Bullpen loses lead, game for Cubs

Dipping into the Cubs bullpen is literally like picking your poison.

No matter which way manager Lou Piniella goes, it somehow come back to bite him.

The Los Angeles Dodgers bounced back from a three-run eighth-inning deficit Friday night, scoring four runs in the bottom of the inning to snatch a 9-8 victory from the Cubs before 46,011 at Dodger Stadium.

The Cubs weren't feeling sorry for their manager after once again blowing a game they had in the palm of their hands.

"He doesn't want anybody feeling sorry for him," Cliff Floyd said. "For the most part, we're in this together. If anything, we should feel sorry for all of us.

"I won't say it's a long season because, heck, we're [almost] 50 games in. Things have got to turn. Not if. Things have got to turn around for us, and hopefully they will soon."

The Cubs battled back from an early five-run deficit and scored seven runs in the seventh to take a three-run lead. But that was before Bob Howry, Will Ohman and Angel Guzman allowed four runs in the eighth to put the Cubs behind the 8-ball again.

"Obviously, it stinks," said Ohman, who was hung with the loss. "We put together a great inning, go ahead, get some momentum and couldn't get the outs. You've just got to hold guys down. That's about it."

An unusually sedate Piniella said he was "happy" his team had fought back before the bullpen coughed it back up.

"Everything was OK for seven innings, and then it got a little out of hand there in the eighth," he said. "What are you going to do? We scored off their bullpen. They scored off ours."

Trailing 5-1 in the seventh, the Cubs scored seven runs on eight hits off Derek Lowe and three relievers. The Cubs have scored six or more runs in an inning four times in their last 13 games, including a pair of seven-run innings in the last week against the White Sox and Dodgers.

"A lot of great things happened in that inning," Michael Barrett said. "A tough loss altogether."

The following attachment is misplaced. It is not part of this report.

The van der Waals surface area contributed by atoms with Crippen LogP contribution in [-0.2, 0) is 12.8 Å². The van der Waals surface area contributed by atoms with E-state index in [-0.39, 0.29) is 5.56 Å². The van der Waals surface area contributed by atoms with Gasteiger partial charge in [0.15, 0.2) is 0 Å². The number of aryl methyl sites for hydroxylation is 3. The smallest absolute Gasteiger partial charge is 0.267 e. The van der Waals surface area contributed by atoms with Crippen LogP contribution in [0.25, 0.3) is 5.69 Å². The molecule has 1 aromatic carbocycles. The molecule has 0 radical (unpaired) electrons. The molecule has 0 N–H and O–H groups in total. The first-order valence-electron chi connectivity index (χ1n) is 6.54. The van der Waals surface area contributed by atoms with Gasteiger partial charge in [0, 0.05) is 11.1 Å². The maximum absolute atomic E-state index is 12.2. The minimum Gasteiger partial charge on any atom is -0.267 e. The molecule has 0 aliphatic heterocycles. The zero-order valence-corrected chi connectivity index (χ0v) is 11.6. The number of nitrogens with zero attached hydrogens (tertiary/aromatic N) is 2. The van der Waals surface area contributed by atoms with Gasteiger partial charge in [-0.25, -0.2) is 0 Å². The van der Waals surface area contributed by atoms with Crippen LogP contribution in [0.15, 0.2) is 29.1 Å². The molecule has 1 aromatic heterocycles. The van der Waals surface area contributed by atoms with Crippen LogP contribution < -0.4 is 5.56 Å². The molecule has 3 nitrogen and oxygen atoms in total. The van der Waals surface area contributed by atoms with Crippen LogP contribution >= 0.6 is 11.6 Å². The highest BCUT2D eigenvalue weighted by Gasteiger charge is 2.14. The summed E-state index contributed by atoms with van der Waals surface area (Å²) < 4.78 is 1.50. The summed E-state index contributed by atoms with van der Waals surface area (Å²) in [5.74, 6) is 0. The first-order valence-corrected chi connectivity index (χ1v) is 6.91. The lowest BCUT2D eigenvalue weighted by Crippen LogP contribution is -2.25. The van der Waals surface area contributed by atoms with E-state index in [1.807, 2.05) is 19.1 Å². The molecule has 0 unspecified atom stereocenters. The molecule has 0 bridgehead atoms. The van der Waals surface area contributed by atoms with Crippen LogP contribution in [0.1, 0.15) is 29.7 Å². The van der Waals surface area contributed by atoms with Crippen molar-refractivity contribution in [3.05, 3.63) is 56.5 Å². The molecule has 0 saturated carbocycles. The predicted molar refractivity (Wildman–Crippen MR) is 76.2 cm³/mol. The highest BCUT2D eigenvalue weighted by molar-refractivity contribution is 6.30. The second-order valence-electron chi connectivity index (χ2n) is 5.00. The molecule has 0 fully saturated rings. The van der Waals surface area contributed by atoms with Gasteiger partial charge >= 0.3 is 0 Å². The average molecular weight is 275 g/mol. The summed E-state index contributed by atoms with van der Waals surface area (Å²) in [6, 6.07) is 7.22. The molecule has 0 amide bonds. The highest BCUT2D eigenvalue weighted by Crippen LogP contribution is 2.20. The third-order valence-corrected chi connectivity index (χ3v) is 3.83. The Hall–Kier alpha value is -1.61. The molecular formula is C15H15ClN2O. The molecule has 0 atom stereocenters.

Ted Lilly, who turned in his worst performance in a Cubs uniform, got a no-decision as he allowed five runs on six hits and a season-high four walks in 461/37 innings.

Jeff Kent's two-run homer in the third and two-run double in the fifth gave the Dodgers a 5-0 lead, prompting Lilly's early exit.

But the Cubs pulled within a run in the seventh on a two-run double by Alfonso Soriano and an RBI double by Mark DeRosa before Derrek Lee tied it with a double off Jonathan Broxton.

When Lee got picked off second for the second out, it looked like the Cubs had to be satisfied with a four-run inning. But consecutive singles by Aramis Ramirez, Floyd and Barrett gave the Cubs the lead before Jacque Jones doubled home another run, chasing Broxton.

The final run of the inning came around on a throwing error by Dodgers third baseman Tony Abreu on Cesar Izturis' grounder, making it 8-5.

Michael Wuertz threw a scoreless five-pitch seventh, but Piniella replaced him with Howry to start the eighth. Howry gave up three straight singles to load the bases before Olmedo Saenz singled off Ohman to cut the deficit to two runs.

"He gets paid to hit, and he got me," Ohman said. "Unfortunately, I get paid to get outs, and I didn't get any."

Guzman threw a wild pitch on his first delivery to make it a one-run game, then walked Andy LaRoche to load the bases again. Rafael Furcal singled past a pulled-in infield to tie it, and Juan Pierre's sacrifice fly brought home Brady Clark with the go-ahead run.

"It's a tough game to lose, but what are you gonna do?" Piniella said. "Nobody's trying to give it to 'em."